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Away From Home

Thursday, November 17, 2005

The best reality TV show ever

The British television Channel 4 has come up with the greatest reality TV idea ever to actually exist -- Space Cadets:

For 10 days, the channel will televise the contestants as they undergo intensive training in Russia, before being flown 100km (62 miles)above the Earth into near space. Here they will spend five days orbiting the Earth and conducting experiments. Or so they think.

In reality, the nine - joined by three actors whom they believe to be fellow contestants - will be at a disused military base somewhere in the UK and will never leave the ground. The whole process will be filmed live in an unprecedented television event presented by Johnny Vaughan.

. . .

The show's producers have spared no expense or attention to detail in their efforts to pull off the huge practical joke - enlisting the talents of the cream of Hollywood's special effects departments to convince the contestants that what they are experiencing is real.

At the start of their journey, the contestants will take off in an aeroplane apparently bound for Russia.

In fact, they will fly in circles over the North Sea for around four hours before landing at the former British military establishment. The flight will take place at night to reduce the chances of them spotting identifiable landmarks.

They will be led to believe that the old military base, which was selected for its unusual and distinctive Soviet-style appearance, is Star City, the Russian centre for space tourism.

The site has been given a complete overhaul with plug sockets, manhole covers and light bulbs exchanged for their Russian counterparts. Food, toilet paper, matches and cigarettes have been imported from Russia and, when the contestants first arrive, they will be greeted by Russian military and taken in convoy through checkpoints.

The training they receive will consist of lectures delivered by actors accompanied by a genuine space expert, in which 80 per cent of the information will be true and 20 per cent fiction. Issues that will be explained to them include the fact they will not be weightless in near space and that, like Sir Richard Branson's space-tourist shuttles, their craft will take off horizontally rather than vertically. A Russian fitness trainer will also take them through their physical paces.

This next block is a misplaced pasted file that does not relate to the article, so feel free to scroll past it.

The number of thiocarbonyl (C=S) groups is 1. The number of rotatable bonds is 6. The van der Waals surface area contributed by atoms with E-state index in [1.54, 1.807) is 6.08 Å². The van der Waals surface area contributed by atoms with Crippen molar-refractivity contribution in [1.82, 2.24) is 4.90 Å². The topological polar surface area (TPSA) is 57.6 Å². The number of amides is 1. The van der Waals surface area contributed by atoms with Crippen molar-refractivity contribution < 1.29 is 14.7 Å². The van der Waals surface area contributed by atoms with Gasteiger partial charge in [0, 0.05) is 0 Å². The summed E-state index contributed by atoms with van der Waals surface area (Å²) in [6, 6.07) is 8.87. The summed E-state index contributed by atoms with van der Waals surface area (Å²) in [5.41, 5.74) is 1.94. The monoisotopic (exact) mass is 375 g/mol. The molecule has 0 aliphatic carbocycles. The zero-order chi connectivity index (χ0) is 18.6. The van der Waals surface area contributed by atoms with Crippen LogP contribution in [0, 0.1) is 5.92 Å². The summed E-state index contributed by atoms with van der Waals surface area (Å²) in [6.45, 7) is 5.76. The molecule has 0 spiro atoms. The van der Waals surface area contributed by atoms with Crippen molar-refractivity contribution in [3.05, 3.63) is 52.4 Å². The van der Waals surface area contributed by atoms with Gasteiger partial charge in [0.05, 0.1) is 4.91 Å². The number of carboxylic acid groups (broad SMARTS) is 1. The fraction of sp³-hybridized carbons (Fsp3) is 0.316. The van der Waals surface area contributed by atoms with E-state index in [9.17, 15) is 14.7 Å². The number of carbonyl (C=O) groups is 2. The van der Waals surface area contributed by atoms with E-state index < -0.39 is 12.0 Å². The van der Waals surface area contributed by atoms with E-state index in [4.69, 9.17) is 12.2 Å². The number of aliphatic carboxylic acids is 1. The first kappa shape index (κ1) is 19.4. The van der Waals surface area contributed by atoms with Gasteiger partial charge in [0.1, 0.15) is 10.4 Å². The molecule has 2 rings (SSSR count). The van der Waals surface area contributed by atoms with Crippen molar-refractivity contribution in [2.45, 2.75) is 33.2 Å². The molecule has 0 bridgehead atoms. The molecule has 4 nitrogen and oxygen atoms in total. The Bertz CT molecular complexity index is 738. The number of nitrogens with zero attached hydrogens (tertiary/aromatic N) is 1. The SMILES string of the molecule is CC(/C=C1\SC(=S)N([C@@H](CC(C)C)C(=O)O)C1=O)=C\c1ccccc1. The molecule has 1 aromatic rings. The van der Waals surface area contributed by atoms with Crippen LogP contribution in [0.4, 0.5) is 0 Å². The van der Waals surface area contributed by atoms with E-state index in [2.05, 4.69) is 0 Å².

The shuttle itself has been built using a set from the film Space Cowboys, starring Clint Eastwood, which was made from a Nasa blueprint. It consists of three sections - a cockpit, a mid-deck where they will they eat and sleep, and a laboratory, where the team will carry out experiments - some of them authentic, others slightly more wacky.

The cockpit has four windows, which are in reality giant digital screens using graphics three times the resolution of high definition television and better than the visual effects used in The Matrix, capable of recreating hurricanes over Mexico.

To simulate take-off, part of the set has been built on a hydraulic platform and part on "air biscuits" that can bounce and wobble around. The Hollywood-based sound specialist, Dean Andre, has created an immensely powerful noise that will vibrate through the participants' bodies. A genuine astronaut has tested the experience and pronounced it authentic.

The shuttle has been fitted with panels, allowing the production team access. So, for example, if the contestants have been asked to carry out an experiment to see how fast tomatoes rot in space, they can go in overnight and replace the fresh fruit with a rotten one.


I'd watch it.

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